Cracked, the cold case of why boiling water freezes faster
I have been exploring what I thought was a 50+ year old mystery in physical chemistry. It turns out it is older than that. Aristotle noticed the phenomenon. Da Vinci commented on it. But a Tanzanian high school student (Erasto Mpemba) with a tenacity rarely seen, noticed it in 1964. And kept pointing it out. Eventually, an esteemed diplomat and Physics Professor, Sir Denis Osborne, championed his caused and they published the seminal paper in 1969.
Briefly, Mpemba worked in an cafe after school. One of his jobs was to make the ice cream. He noticed that if he boiled the milk, the hot boiled milk froze before cold milk. No one believed him. Mpemba and Osborne (1969) published a set of experiments that are deceptively simple, conducted by high school students, where they boiled tap water, and then let it sit to cool to a given temperature, before putting the hot water into the freezer, then observed the time to the onset of freezing (first solidification). They timed how long it took. The fastest was with initial temperature 95degC (and the hottest temperature tested). The slowest had initial temperature 18.5degC.
High school students for the last fifty years have tried these experiments. Debate has raged about the Mpemba Effect, as there is no agreed explanation. In 2012, the Royal Society of Chemistry held an international competition, with over 22000 entrants, for the best "solution". No one solved it. Mpemba and Osborne attended the award ceremony to Bregovic (2012), who was judged to have written the best entry with some very nicely done experiments, and collation of the ideas.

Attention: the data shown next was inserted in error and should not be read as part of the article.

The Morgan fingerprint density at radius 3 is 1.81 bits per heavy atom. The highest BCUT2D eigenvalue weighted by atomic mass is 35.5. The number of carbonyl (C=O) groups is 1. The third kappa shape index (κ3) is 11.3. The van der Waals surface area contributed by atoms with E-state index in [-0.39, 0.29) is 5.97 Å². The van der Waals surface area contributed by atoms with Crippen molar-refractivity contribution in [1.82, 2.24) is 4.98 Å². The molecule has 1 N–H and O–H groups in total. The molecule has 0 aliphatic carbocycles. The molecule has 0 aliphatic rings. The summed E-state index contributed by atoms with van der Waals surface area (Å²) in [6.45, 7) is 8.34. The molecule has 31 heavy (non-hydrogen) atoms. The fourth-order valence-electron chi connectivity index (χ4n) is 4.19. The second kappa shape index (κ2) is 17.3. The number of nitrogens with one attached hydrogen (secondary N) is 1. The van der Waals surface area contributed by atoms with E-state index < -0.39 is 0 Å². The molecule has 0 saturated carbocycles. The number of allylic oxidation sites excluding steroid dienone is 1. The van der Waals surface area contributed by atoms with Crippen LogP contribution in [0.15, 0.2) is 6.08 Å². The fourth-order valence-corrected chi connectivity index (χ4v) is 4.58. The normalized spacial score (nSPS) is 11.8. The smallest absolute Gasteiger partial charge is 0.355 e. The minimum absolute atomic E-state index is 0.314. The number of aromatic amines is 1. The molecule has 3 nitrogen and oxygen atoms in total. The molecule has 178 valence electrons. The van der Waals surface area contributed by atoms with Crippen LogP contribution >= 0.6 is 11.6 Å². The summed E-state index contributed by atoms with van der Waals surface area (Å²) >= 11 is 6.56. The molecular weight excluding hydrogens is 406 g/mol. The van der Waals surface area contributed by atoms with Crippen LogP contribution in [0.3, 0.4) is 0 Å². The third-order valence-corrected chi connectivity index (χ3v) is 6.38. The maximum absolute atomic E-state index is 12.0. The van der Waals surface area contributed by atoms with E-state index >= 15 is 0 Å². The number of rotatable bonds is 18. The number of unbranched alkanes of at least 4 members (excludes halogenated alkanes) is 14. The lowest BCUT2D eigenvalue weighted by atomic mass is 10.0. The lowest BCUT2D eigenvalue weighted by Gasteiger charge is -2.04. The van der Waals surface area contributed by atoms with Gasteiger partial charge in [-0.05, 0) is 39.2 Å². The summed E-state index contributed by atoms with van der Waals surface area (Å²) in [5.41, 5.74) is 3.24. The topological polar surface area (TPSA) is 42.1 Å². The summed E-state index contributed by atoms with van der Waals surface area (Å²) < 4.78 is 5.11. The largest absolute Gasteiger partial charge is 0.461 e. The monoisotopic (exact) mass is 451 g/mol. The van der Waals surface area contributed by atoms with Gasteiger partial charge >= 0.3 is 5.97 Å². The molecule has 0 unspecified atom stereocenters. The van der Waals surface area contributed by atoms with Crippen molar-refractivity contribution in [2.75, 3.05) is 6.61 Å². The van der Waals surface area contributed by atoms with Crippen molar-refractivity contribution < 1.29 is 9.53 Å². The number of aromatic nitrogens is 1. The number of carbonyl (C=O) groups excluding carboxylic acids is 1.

Tom Whipple, science writer of the Times, wrote up a nice piece about it in January 2013, which is the first I heard of the controversy. I read it during a stopover on a five hour drive to the south of England (the traffic is that bad!) and puzzled over the pieces that Bregovic was credited with. And it dawned on me where the microbubbles are generated, and how they are responsible for the much faster heat transfer.
I went and bought the Times that evening, and in the next month developed the equations of my new theory. I presented them at Cambridge University in 2015. But a new theory is only half the scientific story at best. Testing a new theory requires a prediction, and that usually means conducting new experiments. Probably like most University labs, conducting new experiments was banned in the last year, with only high priority exceptions. It dawned on me last December that I should analyse experiments already published on this topic. I did, and a prediction that my theory makes about microbubbles and dissolved gases, correlates beautifully with Mpemba and Osborne's 1969 paper. No one else has a theory that correlates any physical property to these experiments. So I have an explanation. It's microbubbles that do it.
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